Skip to main content

Disclaimer

The copyright of the documents on this site remains with the original publishers. The documents may therefore not be redistributed commercially without the permission of the original publishers.

Effects of improved water supply and sanitation on ascariasis, diarrhoea, dracunculiasis, hookworm infection, schistosomiasis, and trachoma

A total of 144 studies were analysed to assess the impact of improved water supply and sanitation facilities on ascariasis, diarrhoea, dracunculiasis, hookworm infection, schistosomiasis, and trachoma. These diseases all illustrate the variety of mechanisms through which improved water and sanitation can protect people. Disease-specific median reduction levels were calculated for all studies. For the methodologically more rigourous studies, the median reduction in morbidity for diarrhoea, trachoma, and ascariasis induced by water supplies and/or sanitation was 26%, 27% and 29% respectively; the median reduction for schistosomiasis and dracunculiasis was higher, at 77% and 78%, repectively. Water for personal and domestic hygiene was important in reducing the rates of ascariasis, diarrhoea, schistosomiasis, and trachoma. Sanitation facilities decreased diarrhoea morbidity and mortality and the severity of hookworm infection.

TitleEffects of improved water supply and sanitation on ascariasis, diarrhoea, dracunculiasis, hookworm infection, schistosomiasis, and trachoma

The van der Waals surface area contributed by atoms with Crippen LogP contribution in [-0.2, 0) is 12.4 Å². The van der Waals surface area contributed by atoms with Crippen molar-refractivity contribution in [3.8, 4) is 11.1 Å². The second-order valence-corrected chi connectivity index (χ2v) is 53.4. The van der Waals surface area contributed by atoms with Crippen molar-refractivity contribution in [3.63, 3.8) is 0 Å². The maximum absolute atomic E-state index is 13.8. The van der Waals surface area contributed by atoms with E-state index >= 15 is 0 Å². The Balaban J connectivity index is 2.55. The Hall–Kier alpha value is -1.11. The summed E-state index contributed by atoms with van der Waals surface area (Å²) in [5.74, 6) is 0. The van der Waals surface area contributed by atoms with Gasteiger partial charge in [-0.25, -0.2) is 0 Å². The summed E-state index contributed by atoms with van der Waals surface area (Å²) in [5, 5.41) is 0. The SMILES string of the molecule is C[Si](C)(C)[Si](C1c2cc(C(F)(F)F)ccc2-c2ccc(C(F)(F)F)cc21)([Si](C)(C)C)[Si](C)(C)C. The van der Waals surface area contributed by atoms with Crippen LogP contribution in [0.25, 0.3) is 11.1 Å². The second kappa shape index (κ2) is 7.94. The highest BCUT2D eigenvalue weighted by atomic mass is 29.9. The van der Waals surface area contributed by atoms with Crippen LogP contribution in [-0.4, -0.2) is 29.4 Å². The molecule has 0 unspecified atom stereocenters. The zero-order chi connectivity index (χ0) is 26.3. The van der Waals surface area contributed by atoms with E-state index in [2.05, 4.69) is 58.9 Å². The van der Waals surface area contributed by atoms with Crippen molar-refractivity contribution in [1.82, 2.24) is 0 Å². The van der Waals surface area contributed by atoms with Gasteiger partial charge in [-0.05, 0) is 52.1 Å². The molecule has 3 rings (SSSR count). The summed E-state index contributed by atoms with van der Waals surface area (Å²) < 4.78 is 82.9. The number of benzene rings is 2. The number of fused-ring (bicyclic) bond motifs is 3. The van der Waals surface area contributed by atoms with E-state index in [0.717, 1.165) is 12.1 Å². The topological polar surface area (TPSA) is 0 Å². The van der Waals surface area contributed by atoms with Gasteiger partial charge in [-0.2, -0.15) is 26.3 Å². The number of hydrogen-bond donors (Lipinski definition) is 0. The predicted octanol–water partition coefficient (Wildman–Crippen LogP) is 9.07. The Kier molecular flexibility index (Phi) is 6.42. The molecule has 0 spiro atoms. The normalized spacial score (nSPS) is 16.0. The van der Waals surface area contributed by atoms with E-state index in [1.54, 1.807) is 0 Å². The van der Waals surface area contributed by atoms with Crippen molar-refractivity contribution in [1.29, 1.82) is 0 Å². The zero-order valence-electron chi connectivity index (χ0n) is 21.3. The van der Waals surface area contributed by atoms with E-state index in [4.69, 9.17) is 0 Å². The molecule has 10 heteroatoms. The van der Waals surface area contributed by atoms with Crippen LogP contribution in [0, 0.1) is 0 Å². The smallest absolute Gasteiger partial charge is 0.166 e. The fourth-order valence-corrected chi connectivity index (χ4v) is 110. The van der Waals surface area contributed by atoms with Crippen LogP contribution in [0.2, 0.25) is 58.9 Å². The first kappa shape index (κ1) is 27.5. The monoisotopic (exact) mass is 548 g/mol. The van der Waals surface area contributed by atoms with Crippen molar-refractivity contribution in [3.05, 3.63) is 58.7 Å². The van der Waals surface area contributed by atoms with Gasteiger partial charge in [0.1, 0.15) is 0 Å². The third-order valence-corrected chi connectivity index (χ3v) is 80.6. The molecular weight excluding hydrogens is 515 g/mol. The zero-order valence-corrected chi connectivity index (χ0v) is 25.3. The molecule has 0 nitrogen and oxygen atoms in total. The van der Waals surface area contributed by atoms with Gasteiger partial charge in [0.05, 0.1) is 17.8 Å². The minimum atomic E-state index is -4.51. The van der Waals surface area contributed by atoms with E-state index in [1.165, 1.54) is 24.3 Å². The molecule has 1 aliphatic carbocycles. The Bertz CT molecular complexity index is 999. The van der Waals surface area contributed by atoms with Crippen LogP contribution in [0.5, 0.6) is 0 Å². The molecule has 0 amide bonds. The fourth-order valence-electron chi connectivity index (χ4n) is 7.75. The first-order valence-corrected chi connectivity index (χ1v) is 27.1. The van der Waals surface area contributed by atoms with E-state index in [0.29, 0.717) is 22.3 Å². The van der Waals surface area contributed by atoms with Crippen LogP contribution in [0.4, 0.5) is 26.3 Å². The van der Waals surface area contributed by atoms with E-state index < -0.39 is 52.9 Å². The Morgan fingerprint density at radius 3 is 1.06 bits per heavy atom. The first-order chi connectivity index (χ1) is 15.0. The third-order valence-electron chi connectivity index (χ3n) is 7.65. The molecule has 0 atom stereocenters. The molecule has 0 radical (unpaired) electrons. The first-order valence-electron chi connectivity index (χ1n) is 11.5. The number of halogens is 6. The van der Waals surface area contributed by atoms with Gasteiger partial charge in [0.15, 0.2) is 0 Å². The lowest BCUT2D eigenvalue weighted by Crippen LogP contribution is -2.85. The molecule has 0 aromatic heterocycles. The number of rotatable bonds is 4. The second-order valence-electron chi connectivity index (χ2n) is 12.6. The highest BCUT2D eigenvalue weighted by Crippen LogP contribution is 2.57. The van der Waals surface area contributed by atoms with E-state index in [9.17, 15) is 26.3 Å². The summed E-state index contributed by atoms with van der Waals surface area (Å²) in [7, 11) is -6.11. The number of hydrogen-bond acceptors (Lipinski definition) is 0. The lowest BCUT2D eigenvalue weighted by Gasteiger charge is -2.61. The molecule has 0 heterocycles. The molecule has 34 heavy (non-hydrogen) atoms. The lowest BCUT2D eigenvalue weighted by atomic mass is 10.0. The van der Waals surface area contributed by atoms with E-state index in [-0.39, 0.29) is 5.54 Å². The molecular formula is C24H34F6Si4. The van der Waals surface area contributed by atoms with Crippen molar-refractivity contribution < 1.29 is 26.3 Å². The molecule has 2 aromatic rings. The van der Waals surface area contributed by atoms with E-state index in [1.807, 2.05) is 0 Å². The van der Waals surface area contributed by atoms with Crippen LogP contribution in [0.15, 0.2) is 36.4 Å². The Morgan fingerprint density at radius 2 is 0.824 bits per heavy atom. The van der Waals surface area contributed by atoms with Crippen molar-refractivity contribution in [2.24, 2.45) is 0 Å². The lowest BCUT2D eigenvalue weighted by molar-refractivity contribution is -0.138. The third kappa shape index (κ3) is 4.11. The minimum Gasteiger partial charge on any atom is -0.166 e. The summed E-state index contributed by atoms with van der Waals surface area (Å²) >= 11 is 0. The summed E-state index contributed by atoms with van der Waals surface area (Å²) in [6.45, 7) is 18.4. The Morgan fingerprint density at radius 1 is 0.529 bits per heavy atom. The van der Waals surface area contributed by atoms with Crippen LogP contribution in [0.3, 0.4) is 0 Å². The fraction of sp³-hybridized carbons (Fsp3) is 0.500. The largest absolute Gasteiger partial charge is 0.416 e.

Publication TypeJournal Article
Year of Publication1991
AuthorsEsrey, S.A., Potash, J.B., Roberts, L., Shiff, C.
Paginationp. 609-621: tab.
Date Published1991-01-01
Keywordsascariasis, diarrhoeal diseases, disease control, dracontiasis, helminthic infections, hygiene, morbidity, safe water supply, sanitation, schistosomiasis, trachoma
Abstract

A total of 144 studies were analysed to assess the impact of improved water supply and sanitation facilities on ascariasis, diarrhoea, dracunculiasis, hookworm infection, schistosomiasis, and trachoma. These diseases all illustrate the variety of mechanisms through which improved water and sanitation can protect people. Disease-specific median reduction levels were calculated for all studies. For the methodologically more rigourous studies, the median reduction in morbidity for diarrhoea, trachoma, and ascariasis induced by water supplies and/or sanitation was 26%, 27% and 29% respectively; the median reduction for schistosomiasis and dracunculiasis was higher, at 77% and 78%, repectively. Water for personal and domestic hygiene was important in reducing the rates of ascariasis, diarrhoea, schistosomiasis, and trachoma. Sanitation facilities decreased diarrhoea morbidity and mortality and the severity of hookworm infection.

NotesBibliography: p. 618-621
Custom 1245.0

Useful links

Disclaimer

The copyright of the documents on this site remains with the original publishers. The documents may therefore not be redistributed commercially without the permission of the original publishers.